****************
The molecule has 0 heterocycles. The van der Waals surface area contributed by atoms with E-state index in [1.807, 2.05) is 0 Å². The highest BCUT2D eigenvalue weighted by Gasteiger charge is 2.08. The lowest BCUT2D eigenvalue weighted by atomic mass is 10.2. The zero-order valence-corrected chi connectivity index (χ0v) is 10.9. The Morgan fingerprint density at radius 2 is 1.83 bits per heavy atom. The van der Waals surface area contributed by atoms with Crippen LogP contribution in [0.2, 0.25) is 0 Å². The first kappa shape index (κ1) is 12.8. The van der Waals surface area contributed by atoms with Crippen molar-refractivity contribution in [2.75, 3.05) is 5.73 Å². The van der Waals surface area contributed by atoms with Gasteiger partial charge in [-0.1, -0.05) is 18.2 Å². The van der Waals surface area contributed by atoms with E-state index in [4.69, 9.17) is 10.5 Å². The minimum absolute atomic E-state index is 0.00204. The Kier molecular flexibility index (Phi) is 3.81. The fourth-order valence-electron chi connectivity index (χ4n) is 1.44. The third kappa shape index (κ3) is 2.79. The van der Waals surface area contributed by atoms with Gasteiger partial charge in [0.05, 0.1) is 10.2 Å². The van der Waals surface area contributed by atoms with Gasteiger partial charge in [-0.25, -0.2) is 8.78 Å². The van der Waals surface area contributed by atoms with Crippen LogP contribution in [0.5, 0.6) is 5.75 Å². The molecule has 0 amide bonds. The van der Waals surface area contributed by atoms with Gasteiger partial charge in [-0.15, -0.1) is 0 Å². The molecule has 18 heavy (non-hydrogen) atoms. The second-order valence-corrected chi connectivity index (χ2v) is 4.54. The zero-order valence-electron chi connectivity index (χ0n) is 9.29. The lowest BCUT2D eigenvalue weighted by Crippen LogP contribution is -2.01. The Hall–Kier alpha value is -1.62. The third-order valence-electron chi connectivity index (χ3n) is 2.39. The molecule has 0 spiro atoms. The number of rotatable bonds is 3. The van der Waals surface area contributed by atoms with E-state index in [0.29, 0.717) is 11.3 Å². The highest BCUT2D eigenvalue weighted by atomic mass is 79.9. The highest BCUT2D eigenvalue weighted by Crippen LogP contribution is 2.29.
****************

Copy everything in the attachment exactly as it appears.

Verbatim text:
The molecule has 0 heterocycles. The van der Waals surface area contributed by atoms with E-state index in [1.807, 2.05) is 0 Å². The highest BCUT2D eigenvalue weighted by Gasteiger charge is 2.08. The lowest BCUT2D eigenvalue weighted by atomic mass is 10.2. The zero-order valence-corrected chi connectivity index (χ0v) is 10.9. The Morgan fingerprint density at radius 2 is 1.83 bits per heavy atom. The van der Waals surface area contributed by atoms with Crippen LogP contribution in [0.2, 0.25) is 0 Å². The first kappa shape index (κ1) is 12.8. The van der Waals surface area contributed by atoms with Crippen molar-refractivity contribution in [2.75, 3.05) is 5.73 Å². The van der Waals surface area contributed by atoms with Gasteiger partial charge in [-0.1, -0.05) is 18.2 Å². The van der Waals surface area contributed by atoms with E-state index in [4.69, 9.17) is 10.5 Å². The minimum absolute atomic E-state index is 0.00204. The Kier molecular flexibility index (Phi) is 3.81. The fourth-order valence-electron chi connectivity index (χ4n) is 1.44. The third kappa shape index (κ3) is 2.79. The van der Waals surface area contributed by atoms with Gasteiger partial charge in [0.05, 0.1) is 10.2 Å². The van der Waals surface area contributed by atoms with Gasteiger partial charge in [-0.25, -0.2) is 8.78 Å². The van der Waals surface area contributed by atoms with Crippen LogP contribution in [0.5, 0.6) is 5.75 Å². The molecule has 0 amide bonds. The van der Waals surface area contributed by atoms with Gasteiger partial charge in [-0.15, -0.1) is 0 Å². The molecule has 18 heavy (non-hydrogen) atoms. The second-order valence-corrected chi connectivity index (χ2v) is 4.54. The zero-order valence-electron chi connectivity index (χ0n) is 9.29. The lowest BCUT2D eigenvalue weighted by Crippen LogP contribution is -2.01. The Hall–Kier alpha value is -1.62. The third-order valence-electron chi connectivity index (χ3n) is 2.39. The molecule has 0 spiro atoms. The number of rotatable bonds is 3. The van der Waals surface area contributed by atoms with E-state index in [0.29, 0.717) is 11.3 Å². The highest BCUT2D eigenvalue weighted by atomic mass is 79.9. The highest BCUT2D eigenvalue weighted by Crippen LogP contribution is 2.29.